The aim, as you might suspect, is to game the system. In addition to skewing reviews, the bribery gives merchants an illegal advantage by letting them know customers' shopping habits, popular keywords and other details that would normally remain secret. They can then rewrite their product descriptions and ads to increase the chances of their products rising to the top of search results.
Amazon has reportedly taken steps to counter this kind of gaming, including a recent executive swap in China to "root out" bribery. It might face an uphill battle, however. The internet giant's increasing volume of third-party merchants helps it sell a wider selection of products and keep prices down, but it also leads to cutthroat competition where some companies are willing to break the law to get an edge. And when relative income tends to be lower in China, Amazon workers can be tempted to take bribes they'd otherwise turn down. Amazon may not fully address the issue unless it can tackle the incentives for leaking data, not just the leaks themselves.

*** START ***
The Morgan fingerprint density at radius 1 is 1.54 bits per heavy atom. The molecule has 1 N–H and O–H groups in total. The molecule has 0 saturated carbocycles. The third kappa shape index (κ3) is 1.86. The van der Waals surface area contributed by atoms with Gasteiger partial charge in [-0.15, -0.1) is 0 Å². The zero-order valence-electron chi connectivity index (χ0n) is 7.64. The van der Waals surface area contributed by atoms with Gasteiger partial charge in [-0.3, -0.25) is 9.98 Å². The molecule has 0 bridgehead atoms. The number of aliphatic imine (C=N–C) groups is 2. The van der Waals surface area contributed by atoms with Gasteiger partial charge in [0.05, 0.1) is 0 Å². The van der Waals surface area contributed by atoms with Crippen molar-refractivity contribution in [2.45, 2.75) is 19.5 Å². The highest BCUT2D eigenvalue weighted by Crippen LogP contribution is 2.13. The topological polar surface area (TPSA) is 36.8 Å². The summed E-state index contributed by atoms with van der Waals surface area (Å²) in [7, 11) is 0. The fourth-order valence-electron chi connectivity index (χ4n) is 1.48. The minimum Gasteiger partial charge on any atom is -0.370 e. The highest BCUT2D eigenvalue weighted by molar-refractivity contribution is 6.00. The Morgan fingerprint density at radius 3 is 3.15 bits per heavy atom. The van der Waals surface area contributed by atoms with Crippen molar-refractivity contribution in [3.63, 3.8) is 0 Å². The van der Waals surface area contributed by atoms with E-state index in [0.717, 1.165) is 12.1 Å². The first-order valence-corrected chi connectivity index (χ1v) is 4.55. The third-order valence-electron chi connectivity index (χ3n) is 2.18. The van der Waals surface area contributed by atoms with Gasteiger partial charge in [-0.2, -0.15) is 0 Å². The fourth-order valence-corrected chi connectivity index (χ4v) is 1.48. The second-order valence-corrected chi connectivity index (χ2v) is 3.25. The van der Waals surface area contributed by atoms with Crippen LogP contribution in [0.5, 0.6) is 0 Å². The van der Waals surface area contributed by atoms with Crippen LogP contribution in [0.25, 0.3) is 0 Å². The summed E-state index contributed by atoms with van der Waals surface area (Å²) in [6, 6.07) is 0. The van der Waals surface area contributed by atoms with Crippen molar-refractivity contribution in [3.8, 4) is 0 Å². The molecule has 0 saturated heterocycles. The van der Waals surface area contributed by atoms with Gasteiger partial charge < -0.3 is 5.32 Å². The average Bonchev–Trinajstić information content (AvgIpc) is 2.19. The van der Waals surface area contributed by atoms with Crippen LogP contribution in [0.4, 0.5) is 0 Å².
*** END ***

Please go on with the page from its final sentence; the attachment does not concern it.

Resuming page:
Update: Amazon has provided the same statement it gave to the WSJ, noting that it has "zero tolerance" for this behavior and has limits on data access to minimize these sorts of incidents. You can read the statement below.
"We have strict policies and a Code of Business Conduct & Ethics in place for our employees. We implement sophisticated systems to restrict and audit access to information. We hold our employees to a high ethical standard and anyone in violation of our Code faces discipline, including termination and potential legal and criminal penalties. In addition, we have zero tolerance for abuse of our systems and if we find bad actors who have engaged in this behavior, we will take swift action against them, including terminating their selling accounts, deleting reviews, withholding funds, and taking legal action. We are conducting a thorough investigation of these claims."